Do Not Lie to Yourself (1 John 1:8-9)

Those who live in death and darkness do not just lie to others, saying one thing while believing and living another. Eventually they lie to themselves, becoming self-deceived. Their internal spiritual and moral compass goes haywire and their conscience is, as Paul said, "seared" (1 Tim 4:2).

John then introduces his second "If we say" statement. Here we discover what appears to be a claim of sinlessness, a declaration that we are free from the guilt and penalty of sin. This spiritual posture says, "I have no sin and I do not need Jesus as an advocate or atonement." John's judgment on such persons is quick and pointed: they deceive themselves and the truth is not in them. John's message is clear: "You say you have no sin, but God says you do. You say you have no need of a Savior, but God says you do."

John then follows up with the positive and correct theological antidote in verse 9. It is one of the most beloved and memorized verses in the Bible. A free paraphrase of it may help us capture afresh the heart of its marvelous truth: "If we are characterized as those who are continually agreeing with God about our sin, both its nature and its acts, God is both faithful and just (true to Himself) to forgive us our sins and to purify us from all our wickedness." It is as if John were saying, "Look! There are some who cover and conceal their sin. They are liars. There are also confessors who acknowledge and admit their sin. They are forgiven." Proverbs 28:13 reminds us, "The one who conceals his sins will not prosper, but whoever confesses and renounces them will find mercy." The great Baptist preacher Charles Spurgeon got it exactly right:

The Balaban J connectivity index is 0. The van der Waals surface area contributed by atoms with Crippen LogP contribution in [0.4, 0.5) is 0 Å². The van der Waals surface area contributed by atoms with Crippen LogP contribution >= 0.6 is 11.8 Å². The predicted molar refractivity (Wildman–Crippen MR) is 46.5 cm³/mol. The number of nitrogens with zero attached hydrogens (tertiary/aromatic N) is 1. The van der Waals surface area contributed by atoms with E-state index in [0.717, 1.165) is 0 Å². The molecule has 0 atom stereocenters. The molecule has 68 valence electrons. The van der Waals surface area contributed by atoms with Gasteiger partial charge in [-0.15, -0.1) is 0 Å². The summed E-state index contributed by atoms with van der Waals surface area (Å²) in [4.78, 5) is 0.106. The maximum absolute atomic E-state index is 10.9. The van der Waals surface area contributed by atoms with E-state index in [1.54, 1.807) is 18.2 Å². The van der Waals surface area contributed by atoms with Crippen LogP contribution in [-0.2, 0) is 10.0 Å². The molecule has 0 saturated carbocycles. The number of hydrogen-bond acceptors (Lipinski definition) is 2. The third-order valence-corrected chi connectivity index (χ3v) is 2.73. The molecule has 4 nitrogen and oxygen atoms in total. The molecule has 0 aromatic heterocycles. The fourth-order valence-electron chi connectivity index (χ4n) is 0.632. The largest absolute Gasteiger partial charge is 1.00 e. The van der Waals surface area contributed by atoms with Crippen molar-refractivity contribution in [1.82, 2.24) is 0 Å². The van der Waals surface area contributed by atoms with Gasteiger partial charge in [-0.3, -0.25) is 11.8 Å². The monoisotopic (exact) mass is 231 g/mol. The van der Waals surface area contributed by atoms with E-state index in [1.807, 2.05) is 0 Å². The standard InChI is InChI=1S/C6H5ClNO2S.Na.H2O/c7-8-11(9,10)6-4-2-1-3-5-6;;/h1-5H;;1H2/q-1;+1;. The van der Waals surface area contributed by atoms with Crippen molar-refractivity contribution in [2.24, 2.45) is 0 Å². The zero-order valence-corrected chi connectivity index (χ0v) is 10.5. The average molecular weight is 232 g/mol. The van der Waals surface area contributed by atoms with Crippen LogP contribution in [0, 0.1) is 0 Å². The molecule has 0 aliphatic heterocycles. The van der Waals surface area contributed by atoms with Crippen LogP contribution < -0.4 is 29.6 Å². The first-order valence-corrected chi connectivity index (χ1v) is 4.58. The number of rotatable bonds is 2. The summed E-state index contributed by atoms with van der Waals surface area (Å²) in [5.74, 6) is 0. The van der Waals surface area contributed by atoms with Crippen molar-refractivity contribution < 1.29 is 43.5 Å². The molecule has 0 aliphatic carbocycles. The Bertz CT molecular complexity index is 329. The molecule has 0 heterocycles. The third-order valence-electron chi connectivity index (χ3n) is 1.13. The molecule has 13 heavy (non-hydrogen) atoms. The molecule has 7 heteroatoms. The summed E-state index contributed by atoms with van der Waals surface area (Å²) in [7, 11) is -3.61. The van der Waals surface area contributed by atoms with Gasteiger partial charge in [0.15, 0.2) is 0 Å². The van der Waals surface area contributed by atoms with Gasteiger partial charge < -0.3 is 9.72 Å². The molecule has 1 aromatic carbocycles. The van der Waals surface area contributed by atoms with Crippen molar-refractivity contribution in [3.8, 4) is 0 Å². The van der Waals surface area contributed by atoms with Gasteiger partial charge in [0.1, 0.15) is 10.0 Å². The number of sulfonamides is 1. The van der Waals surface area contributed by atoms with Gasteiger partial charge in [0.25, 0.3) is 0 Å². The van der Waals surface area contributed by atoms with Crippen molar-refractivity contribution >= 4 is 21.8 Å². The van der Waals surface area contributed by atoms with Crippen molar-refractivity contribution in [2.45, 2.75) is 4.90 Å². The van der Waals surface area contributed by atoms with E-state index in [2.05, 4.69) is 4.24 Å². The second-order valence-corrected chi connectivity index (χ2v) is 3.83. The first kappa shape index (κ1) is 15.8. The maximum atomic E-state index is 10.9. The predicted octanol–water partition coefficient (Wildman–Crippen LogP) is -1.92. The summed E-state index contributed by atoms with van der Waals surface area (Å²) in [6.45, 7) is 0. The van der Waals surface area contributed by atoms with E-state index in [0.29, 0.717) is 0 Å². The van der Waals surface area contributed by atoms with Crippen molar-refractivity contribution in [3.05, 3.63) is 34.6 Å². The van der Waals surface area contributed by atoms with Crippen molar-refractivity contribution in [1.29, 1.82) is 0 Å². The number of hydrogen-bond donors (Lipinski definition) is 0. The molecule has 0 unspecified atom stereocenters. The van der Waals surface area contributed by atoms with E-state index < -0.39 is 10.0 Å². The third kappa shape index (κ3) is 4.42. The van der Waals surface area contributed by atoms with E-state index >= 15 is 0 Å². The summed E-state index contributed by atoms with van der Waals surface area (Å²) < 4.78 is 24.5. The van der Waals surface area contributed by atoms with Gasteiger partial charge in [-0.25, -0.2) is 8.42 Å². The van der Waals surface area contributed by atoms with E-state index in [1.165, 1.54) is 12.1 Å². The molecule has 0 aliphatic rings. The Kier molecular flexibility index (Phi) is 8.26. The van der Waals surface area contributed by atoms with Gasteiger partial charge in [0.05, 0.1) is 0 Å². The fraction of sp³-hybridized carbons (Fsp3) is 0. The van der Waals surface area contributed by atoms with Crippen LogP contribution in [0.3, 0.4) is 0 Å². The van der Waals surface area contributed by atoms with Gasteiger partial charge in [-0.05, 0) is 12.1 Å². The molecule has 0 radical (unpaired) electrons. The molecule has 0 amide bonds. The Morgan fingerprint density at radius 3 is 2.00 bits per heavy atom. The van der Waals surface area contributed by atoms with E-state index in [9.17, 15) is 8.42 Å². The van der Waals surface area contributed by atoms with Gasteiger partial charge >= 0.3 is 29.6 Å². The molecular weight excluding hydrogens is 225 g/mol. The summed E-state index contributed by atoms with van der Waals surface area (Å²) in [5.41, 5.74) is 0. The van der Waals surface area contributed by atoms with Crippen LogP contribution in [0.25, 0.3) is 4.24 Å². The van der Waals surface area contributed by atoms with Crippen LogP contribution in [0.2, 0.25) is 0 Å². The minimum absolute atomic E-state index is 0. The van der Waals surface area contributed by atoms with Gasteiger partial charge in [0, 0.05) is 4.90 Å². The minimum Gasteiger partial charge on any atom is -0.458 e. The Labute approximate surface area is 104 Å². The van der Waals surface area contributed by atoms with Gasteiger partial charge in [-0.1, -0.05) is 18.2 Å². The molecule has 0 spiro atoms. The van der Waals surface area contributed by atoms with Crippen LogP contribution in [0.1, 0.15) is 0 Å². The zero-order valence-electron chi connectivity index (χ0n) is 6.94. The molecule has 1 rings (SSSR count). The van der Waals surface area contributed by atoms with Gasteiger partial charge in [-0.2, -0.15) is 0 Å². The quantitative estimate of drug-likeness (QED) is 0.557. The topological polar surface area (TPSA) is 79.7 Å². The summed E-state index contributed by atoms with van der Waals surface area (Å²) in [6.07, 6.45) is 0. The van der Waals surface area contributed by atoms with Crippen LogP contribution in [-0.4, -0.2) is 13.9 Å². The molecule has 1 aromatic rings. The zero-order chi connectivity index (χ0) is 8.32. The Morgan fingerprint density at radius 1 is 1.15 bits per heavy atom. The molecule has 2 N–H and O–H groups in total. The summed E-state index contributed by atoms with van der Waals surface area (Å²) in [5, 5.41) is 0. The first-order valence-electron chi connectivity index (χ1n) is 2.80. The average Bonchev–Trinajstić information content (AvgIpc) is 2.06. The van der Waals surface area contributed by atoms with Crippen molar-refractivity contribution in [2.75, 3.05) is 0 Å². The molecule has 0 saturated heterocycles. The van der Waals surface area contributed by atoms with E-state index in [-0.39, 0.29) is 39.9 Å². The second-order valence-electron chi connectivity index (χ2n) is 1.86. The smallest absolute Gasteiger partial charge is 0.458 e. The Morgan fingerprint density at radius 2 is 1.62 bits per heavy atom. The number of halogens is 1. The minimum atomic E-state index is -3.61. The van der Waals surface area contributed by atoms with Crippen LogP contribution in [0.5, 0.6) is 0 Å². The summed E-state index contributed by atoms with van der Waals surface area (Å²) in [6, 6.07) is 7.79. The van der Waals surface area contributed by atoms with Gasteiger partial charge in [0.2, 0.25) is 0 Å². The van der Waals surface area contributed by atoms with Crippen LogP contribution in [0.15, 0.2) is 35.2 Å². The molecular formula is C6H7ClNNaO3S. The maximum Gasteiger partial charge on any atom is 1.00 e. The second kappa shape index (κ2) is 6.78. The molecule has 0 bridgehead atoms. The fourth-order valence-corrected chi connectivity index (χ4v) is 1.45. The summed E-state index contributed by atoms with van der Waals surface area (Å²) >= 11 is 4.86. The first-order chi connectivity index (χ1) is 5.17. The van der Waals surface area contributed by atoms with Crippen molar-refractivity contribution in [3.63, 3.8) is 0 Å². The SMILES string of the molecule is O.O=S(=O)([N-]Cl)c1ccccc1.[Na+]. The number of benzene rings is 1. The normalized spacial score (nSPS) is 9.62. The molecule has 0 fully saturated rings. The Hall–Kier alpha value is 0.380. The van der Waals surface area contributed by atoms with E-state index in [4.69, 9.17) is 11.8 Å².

The idea of having no sin is a delusion; you are altogether deceived if you say so; the truth is not in you, and you have not seen things in the true light; you must have shut your eyes to21 the high requirements of the law, you must be a stranger to your own heart, you must be blind to your own conduct every day, and you must have forgotten to search your thoughts and to weigh your motives, or you would have detected the presence of sin. He who cannot find water in the sea is not more foolish than the man who cannot perceive sin in his members. As the salt flavors every drop of the Atlantic, so does sin affect every atom of our nature. (Spurgeon, "Honest Dealings with God")